Double Dragon (1987, AC)

By BClarkOMP / January 28, 2017

Yoshihisa Kishimoto and his team significantly evolved the beat 'em up genre with Nekketsu Kouha Kunio-kun/Renegade in 1986. Technos Japan naturally wanted them to make more of these games, so they were tasked with just that. June 1987 would be the arcade birth of not only an even bigger success for Technos Japan than Kunio-kun, but also the birth of another beat 'em up franchise and further evolution of the genre: Double Dragon. Originally envisioned as a direct sequel to Kunio-kun, Kishimoto was given two mandates: This game should allow for two players simultaneously and have a bigger international appeal. Given that Kunio-kun had to be significantly reimagined in order to sell it overseas as Renegade, a direct sequel was pretty much out of the question. So instead of taking inspiration from the Tsuppari genre and his own high school fighting experiences, Kishimoto pulled from another source that was dear to him: Bruce Lee. He particularly loved Enter the Dragon, and so he came up with not only the title of the game but also the names of the protagonists (Billy and Jimmy Lee) from these sources.

Double Dragon Arcade - Emerging from Garage

Emerging from the garage

Double Dragon Arcade - Flip

You’ll get flipped… a lot…

   This time around, the main character’s motivation for fighting isn’t revenge for a friend getting beaten up, but rather rescuing Billy’s girlfriend Marian who's been kidnapped by a gang called the Black Warriors, as a means of challenge to the dojo that they’ve inherited (their dojo isn’t actually inside of the garage that they come out of at the beginning, is it?!) A significantly different graphical style is also used, and of course Double Dragon does allow for two players simultaneously. Levels still give you free up/down/left/right movement as they did before, but instead of being small self-contained screens that are transitioned between only by going through doors, the level progresses by moving on further to the right after you’ve defeated requisite groups of enemies. This is more of a marriage between Spartan X’s idea of continuously moving in one direction and Kunio-kun’s idea of more free movement. Another big change is found in the combat mechanics: Instead of the direction of attack being different for a punch or a kick, it’s determined by the direction in which the player character is facing. This makes for a much more intuitive control scheme than before. There are also an even greater variety moves to choose from: The standard punch, kick and jump-kick return along with a back-facing elbow smash (the secret to winning in the arcade game), and a grab that gives you the choice between a throw or just pummeling the enemy with your fists. Weapons such as whips, knives, boxes and boulders can be picked up and used against enemies as well. But beware, they can also use them against you.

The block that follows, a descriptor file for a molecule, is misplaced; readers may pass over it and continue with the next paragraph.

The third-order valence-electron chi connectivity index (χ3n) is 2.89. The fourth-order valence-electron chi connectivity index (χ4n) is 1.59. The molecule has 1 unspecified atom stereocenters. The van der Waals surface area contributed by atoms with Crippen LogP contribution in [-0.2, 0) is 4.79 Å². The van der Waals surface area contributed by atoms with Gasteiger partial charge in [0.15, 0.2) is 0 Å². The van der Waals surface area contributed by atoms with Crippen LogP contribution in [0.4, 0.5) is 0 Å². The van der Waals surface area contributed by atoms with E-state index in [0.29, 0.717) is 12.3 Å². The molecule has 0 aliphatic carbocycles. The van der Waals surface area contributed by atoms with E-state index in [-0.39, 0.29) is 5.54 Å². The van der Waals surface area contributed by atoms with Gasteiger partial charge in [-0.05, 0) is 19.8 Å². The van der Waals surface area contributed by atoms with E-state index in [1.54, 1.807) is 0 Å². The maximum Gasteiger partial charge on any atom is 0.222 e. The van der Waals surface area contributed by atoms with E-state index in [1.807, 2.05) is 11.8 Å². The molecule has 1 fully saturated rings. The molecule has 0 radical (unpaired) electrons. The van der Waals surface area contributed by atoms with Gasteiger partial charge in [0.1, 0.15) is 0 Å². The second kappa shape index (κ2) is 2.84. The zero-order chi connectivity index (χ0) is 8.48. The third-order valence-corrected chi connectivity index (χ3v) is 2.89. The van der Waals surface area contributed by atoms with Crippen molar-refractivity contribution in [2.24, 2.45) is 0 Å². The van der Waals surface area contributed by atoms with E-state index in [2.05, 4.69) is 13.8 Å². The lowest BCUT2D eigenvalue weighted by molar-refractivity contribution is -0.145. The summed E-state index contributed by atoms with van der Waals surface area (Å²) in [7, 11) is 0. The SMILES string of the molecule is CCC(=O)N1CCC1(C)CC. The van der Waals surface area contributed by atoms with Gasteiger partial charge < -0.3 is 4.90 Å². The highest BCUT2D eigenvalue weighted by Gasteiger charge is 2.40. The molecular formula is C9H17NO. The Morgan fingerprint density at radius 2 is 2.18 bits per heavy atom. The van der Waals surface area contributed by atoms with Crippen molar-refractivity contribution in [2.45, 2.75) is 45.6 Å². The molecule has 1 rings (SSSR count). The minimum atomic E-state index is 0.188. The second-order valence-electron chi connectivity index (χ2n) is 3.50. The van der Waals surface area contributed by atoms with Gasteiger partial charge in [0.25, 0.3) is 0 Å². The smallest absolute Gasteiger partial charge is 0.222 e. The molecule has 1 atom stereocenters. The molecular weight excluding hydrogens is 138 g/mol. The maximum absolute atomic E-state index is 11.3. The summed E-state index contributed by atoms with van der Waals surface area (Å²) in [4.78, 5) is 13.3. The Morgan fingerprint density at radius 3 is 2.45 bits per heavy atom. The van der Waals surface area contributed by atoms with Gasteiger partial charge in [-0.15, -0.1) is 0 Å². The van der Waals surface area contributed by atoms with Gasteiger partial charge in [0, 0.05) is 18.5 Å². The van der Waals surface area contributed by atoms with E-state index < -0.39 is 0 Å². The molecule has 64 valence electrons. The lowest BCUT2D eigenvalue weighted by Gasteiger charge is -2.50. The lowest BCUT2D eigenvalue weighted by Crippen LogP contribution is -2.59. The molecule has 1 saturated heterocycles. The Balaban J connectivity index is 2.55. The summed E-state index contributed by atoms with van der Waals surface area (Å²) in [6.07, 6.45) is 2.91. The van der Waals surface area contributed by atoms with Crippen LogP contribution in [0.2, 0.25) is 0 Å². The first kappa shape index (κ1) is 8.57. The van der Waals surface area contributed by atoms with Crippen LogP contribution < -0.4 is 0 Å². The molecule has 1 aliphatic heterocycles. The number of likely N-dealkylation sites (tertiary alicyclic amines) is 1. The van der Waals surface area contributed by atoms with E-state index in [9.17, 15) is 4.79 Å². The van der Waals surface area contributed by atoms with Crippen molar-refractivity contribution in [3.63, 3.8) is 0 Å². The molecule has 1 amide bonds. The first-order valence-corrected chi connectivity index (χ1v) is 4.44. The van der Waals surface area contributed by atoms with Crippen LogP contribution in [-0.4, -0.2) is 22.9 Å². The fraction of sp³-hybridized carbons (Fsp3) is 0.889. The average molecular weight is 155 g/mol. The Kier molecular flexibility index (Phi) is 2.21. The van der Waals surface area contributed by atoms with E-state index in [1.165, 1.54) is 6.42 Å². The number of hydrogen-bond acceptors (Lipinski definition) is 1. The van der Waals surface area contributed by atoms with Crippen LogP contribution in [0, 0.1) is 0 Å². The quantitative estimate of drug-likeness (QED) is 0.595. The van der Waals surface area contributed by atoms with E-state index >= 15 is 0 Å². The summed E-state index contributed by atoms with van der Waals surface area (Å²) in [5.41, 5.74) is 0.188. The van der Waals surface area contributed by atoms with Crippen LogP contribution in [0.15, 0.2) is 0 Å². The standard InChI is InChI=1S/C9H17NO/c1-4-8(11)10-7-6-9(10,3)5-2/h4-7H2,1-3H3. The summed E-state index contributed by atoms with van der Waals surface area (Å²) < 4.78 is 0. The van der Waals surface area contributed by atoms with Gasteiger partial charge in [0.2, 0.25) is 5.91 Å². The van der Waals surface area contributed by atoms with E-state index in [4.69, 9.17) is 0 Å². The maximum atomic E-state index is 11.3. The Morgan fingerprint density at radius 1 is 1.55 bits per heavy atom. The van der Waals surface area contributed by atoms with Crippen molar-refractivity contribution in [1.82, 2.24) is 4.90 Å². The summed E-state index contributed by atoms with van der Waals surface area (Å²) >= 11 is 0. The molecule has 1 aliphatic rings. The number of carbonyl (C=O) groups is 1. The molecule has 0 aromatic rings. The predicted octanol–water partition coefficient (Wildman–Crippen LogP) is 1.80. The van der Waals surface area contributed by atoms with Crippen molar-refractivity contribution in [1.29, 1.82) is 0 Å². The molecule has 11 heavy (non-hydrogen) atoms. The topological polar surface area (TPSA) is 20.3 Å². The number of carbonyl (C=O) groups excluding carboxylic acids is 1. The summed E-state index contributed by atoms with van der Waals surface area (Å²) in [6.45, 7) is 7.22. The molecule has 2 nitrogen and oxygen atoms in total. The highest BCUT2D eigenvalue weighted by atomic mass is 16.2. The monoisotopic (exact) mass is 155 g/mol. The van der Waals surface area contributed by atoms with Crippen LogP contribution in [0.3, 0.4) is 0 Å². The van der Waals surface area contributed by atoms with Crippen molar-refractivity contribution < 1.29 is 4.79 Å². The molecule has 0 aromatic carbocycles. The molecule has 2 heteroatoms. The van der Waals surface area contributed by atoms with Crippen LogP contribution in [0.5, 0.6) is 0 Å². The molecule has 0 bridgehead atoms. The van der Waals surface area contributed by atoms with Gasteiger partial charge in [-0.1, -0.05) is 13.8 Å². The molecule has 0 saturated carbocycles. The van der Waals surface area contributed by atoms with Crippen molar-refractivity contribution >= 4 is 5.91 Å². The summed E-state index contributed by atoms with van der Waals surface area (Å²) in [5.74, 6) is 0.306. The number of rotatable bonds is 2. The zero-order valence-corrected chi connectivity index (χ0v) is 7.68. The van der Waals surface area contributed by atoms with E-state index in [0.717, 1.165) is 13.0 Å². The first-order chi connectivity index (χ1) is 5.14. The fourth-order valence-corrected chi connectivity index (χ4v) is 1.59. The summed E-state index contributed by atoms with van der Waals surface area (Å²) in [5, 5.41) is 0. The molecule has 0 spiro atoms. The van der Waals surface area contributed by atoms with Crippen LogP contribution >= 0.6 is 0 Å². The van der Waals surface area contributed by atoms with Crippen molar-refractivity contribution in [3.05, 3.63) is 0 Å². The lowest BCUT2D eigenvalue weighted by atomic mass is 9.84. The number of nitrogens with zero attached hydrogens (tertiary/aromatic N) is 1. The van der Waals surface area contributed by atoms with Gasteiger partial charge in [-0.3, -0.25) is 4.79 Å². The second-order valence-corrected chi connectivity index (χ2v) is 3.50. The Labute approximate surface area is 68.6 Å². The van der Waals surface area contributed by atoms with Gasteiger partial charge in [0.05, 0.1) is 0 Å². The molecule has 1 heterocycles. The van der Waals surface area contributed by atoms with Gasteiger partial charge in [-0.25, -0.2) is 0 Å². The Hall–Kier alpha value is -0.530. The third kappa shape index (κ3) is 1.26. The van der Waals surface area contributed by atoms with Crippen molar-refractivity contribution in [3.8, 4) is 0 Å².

Though it’s not as difficult upfront as Kunio-kun due to the more intuitive control scheme, it quickly becomes the more challenging game. There are a lot of enemies on screen at most points (this results in frequent and noticeable slowdown that’s present even on the original arcade board), and they’re all fairly aggressive. The amount of enemies also doesn’t scale based on whether you’re playing alone or with a partner.

Double Dragon Arcade - Abobo with Boulder

A good example of the minimum amount of enemies you’ll face at any point

Double Dragon Arcade - Final Boss

Technos Japan still loves their gun-toting, one-hit-killing final bosses!

   There’s no denying that Double Dragon was every bit as important of a landmark in the beat 'em up genre as Spartan X or Kunio-kun, and is more widely remembered worldwide than either one because, as a marriage and evolution of these two games, not to mention technically and aesthetically superior, it is by far the best. It would act as a more exact template for most beat 'em ups going forward, including Technos Japan’s own games outside of the Double Dragon series.
   It may also be one of the most ported games ever. Within a few years of its release it appeared on the Famicom, Atari 2600, Atari 7800, Atari ST, Amiga, Commodore 64, Amstrad CPC, Game Boy, Mega Drive, Mark III, Game Gear, Lynx, PC, and the Sinclair ZX81/Spectrum. Later in life it would also be ported to various mobile phone platforms, Game Boy Advance, Xbox 360 (as an Xbox Live downloadable title), and PlayStation 4 via Hamster’s Arcade Archives collection. Most of these made no real attempt to emulate the arcade experience, and instead were their own things that sort of resembled the clearly superior, and timeless, original.